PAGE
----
This loan has a minimum amount of $20,000 and has a fixed interest rate of 6.24 per cent and a variable rate of 6.28 per cent. It lets you purchase assets in instalments and your margin grace period is 2.00pm the next business day.
ANZ’s Share Investment Loan
This product is for amounts between $20,000 and $249,999. It has a variable rate of 6.53 per cent and an attractive fixed rate of 5.95 per cent. You can purchase in instalments and there’s 1,122 approved funds. The margin grace period is until close of trade the following trading day.
Leveraged Equities Margin Loan
If you have a minimum of $20,000 to invest, then you could take advantage of the 5.50 per cent fixed interest rate for this loan. The variable rate is 6.85 per cent and there’s 2,364 approved funds to choose from. You get a 24–hour grace period for a margin call and there’s no transaction fees.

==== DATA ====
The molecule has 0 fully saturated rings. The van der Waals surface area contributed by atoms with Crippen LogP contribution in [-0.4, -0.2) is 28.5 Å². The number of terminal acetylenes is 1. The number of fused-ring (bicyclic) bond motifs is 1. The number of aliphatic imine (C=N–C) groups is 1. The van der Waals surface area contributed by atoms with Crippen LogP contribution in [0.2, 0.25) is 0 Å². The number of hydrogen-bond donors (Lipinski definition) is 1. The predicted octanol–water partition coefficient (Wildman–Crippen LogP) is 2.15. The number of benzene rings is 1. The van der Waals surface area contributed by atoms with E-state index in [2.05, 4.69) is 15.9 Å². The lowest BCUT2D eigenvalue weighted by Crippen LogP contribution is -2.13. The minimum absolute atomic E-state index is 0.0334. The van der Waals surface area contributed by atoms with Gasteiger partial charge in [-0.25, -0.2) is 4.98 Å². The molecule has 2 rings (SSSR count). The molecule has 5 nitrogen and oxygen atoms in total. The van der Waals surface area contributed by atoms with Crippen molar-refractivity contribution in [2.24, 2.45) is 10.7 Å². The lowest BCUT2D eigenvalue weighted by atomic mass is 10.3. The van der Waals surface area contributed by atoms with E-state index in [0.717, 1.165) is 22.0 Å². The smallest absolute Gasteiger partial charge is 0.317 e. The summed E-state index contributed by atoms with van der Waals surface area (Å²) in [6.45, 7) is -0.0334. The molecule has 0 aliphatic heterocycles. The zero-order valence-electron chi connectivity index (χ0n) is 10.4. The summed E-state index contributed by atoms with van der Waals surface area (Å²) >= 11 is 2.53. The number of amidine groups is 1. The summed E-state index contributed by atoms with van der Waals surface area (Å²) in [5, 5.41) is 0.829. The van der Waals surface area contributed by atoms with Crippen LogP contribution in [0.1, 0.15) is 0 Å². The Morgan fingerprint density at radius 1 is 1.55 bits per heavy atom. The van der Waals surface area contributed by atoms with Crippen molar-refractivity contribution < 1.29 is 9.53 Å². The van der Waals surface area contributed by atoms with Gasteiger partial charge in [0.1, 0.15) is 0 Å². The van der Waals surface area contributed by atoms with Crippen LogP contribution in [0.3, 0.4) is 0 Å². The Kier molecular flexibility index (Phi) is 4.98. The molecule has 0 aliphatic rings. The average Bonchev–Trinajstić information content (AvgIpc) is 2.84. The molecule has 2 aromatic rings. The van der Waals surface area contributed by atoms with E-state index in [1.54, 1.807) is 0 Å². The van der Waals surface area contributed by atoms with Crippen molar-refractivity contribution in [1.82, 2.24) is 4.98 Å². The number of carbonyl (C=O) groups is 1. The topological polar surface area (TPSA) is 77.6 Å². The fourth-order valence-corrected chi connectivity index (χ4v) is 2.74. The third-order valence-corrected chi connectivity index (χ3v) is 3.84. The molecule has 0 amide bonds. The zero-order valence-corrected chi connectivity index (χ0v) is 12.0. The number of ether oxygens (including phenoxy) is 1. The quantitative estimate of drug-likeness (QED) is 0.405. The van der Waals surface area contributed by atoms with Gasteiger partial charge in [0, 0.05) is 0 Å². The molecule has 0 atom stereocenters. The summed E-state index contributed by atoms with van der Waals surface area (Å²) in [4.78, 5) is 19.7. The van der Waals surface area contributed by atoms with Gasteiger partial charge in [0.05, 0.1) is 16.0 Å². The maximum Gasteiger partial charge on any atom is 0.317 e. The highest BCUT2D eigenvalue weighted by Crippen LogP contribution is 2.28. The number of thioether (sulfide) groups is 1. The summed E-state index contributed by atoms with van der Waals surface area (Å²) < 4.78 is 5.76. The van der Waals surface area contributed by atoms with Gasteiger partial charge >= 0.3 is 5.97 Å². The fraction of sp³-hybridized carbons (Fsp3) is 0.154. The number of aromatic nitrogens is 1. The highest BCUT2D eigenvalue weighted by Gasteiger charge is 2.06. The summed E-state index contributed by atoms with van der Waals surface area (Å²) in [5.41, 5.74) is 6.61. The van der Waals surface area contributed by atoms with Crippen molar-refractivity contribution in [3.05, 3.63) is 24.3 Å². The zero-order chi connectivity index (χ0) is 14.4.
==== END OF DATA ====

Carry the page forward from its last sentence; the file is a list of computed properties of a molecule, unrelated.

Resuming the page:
The NAB Margin Lending
This loan is for amounts between $20,000 and $249,999 and offers a variable rate of 6.80 per cent and a fixed rate of 6.85 per cent. There’s 1,221 approved funds and no transaction fees and your margin grace period is 2.00pm the following business day.
The information contained on this web site is general in nature and does not take into account your personal situation. You should consider whether the information is appropriate to your needs, and where appropriate, seek professional advice from a financial adviser. If you or someone you know is in financial stress, contact the National Debt Helpline on 1800 007 007.